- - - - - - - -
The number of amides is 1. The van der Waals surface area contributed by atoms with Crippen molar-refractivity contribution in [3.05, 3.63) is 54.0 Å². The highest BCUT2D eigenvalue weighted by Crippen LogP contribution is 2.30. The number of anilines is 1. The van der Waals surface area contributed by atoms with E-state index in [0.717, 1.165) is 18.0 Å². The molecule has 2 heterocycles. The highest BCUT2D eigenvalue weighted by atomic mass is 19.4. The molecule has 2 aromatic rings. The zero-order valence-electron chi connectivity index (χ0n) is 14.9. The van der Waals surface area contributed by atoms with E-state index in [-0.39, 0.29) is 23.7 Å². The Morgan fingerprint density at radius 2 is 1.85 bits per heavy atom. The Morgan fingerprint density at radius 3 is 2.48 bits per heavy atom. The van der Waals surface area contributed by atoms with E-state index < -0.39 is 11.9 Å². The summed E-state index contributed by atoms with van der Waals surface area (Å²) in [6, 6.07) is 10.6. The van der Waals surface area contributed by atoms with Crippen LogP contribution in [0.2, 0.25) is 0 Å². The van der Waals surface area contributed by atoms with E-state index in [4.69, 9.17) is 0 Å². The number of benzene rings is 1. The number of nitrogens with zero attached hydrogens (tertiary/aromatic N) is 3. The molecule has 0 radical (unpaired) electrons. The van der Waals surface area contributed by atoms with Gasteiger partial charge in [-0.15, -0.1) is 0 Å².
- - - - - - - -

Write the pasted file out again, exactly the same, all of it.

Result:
The number of amides is 1. The van der Waals surface area contributed by atoms with Crippen molar-refractivity contribution in [3.05, 3.63) is 54.0 Å². The highest BCUT2D eigenvalue weighted by Crippen LogP contribution is 2.30. The number of anilines is 1. The van der Waals surface area contributed by atoms with E-state index in [0.717, 1.165) is 18.0 Å². The molecule has 2 heterocycles. The highest BCUT2D eigenvalue weighted by atomic mass is 19.4. The molecule has 2 aromatic rings. The zero-order valence-electron chi connectivity index (χ0n) is 14.9. The van der Waals surface area contributed by atoms with E-state index in [-0.39, 0.29) is 23.7 Å². The Morgan fingerprint density at radius 2 is 1.85 bits per heavy atom. The Morgan fingerprint density at radius 3 is 2.48 bits per heavy atom. The van der Waals surface area contributed by atoms with E-state index < -0.39 is 11.9 Å². The summed E-state index contributed by atoms with van der Waals surface area (Å²) in [6, 6.07) is 10.6. The van der Waals surface area contributed by atoms with Crippen LogP contribution in [0.2, 0.25) is 0 Å². The van der Waals surface area contributed by atoms with E-state index in [4.69, 9.17) is 0 Å². The number of benzene rings is 1. The number of nitrogens with zero attached hydrogens (tertiary/aromatic N) is 3. The molecule has 0 radical (unpaired) electrons. The van der Waals surface area contributed by atoms with Gasteiger partial charge in [-0.15, -0.1) is 0 Å².